Leadership is not just Braveheart-come-follow-me. It’s also a healthy dose of listening to those one wants to lead. What is the market saying? What are those closest to your customers hearing? What are your potential customers reporting?
PIE Director, Susie Krueger, describes the art of active listening with passion. Much of Susie’s workday is spent interviewing executives with whom her clients want to work. Susie says that when she talks with executives, their first instinct is to throw up an everything-is-okay smokescreen. It takes some digging to get to the truth. Simply asking, “What are your challenges?” is not sufficient. You have to ask five whys to uncover the heart of their challenge.
Q1: “What are your biggest challenges?”
A1: “I am working to drive interest in our website.”
Q2: “How are you thinking about doing that?”
A2: “The best way to get people to a website is to send out thought leadership with an offer that refers back to the website.”
Q3: “What are the barriers to you as you try to get that done?”
A3: “I have to create a thought leadership engine across the organization that serves all stakeholders.”
Q4: “As you think about that, where are the sticking points?”
A4: “I have to coordinate our managing directors who have research they want to publish with our brand people who want to present a consistent look and feel to our calls to action.”
Q5: “What makes this coordination difficult?”
A5: “Look, my job is to drive traffic to the website. That is something against which I am measured. The practice leads just want to get their stuff out to customers but don’t have an ROI, much less brand perspective. But they have much more power in the organization than me. I end up with the political problem of how do I reconcile their more powerful, but uninformed instincts, with a cohesive marketing strategy.”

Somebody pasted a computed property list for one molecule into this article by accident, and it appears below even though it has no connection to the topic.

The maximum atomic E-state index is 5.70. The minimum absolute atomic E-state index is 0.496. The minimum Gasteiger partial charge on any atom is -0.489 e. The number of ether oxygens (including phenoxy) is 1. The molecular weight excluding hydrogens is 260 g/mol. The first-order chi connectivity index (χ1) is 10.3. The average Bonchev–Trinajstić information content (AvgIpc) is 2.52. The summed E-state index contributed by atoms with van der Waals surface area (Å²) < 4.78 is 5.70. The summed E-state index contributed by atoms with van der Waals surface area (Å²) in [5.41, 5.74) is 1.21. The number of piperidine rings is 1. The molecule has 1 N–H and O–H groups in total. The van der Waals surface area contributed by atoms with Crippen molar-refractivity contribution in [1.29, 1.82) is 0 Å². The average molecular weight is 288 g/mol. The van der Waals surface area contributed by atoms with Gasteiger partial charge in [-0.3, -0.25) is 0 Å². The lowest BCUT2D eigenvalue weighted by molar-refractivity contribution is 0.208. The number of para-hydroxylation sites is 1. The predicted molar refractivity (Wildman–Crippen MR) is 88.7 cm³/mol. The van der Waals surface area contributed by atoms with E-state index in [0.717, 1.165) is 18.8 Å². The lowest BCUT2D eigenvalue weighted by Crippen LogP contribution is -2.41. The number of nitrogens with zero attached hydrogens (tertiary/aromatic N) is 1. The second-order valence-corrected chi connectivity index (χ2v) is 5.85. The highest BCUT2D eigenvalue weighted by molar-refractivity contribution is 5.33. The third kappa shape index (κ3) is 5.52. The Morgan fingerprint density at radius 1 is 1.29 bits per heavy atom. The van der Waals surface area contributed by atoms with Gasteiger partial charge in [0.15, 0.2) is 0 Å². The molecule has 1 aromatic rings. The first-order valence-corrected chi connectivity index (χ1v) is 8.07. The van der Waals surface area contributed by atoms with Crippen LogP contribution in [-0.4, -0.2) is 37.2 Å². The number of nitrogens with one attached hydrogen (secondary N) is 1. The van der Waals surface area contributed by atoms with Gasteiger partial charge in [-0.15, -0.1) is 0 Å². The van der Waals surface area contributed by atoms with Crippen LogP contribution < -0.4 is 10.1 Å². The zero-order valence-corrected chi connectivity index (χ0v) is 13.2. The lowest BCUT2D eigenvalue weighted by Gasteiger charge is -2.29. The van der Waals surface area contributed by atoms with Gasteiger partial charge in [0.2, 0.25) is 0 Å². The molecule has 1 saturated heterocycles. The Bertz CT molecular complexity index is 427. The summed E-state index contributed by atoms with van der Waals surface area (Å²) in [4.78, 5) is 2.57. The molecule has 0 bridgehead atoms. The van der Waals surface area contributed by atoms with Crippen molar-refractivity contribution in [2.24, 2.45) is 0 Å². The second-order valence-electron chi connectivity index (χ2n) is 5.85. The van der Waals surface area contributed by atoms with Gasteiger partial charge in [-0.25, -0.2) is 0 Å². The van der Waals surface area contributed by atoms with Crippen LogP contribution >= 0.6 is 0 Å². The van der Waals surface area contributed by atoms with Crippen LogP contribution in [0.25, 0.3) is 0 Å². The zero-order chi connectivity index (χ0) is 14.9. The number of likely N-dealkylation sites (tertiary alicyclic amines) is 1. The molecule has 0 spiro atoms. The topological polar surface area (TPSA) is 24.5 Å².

Uncovering deep challenges, however, is only part of Susie’s job as she tries to be of service to the executive who has just bared their soul. There is a second step.
It is as though there is a part of servant leadership that might be termed called “servant sales,” and it sits right at this pivot from a deep understanding of those whom an expert wants to serve to the potential to collaborate. It’s not this:
Sounds like you have a mess over there. Let me send you a brochure of our offerings because we are the best people you could hire to straighten things out.
Rather, begin with a simple positioning statement:
I hear that a lot of that from marketing professionals.
This validation of the challenge the executive is facing is both comforting to the executive (No, I am not stupid or incompetent) and positions the service provider as a bee buzzing around companies cross-pollinating best practices. It positions the expert services provider not as the font of all knowledge (I am smarter than you), but rather as a smart peer who happens to have a different but complementary set of experiences which, when combined with the expertise the executive has about her company, could be the foundation upon which a collaboration might be built.
Susie says it best. Your job is to be an “ally in their quest to overcome their challenge.” In a phrase, be a servant leader.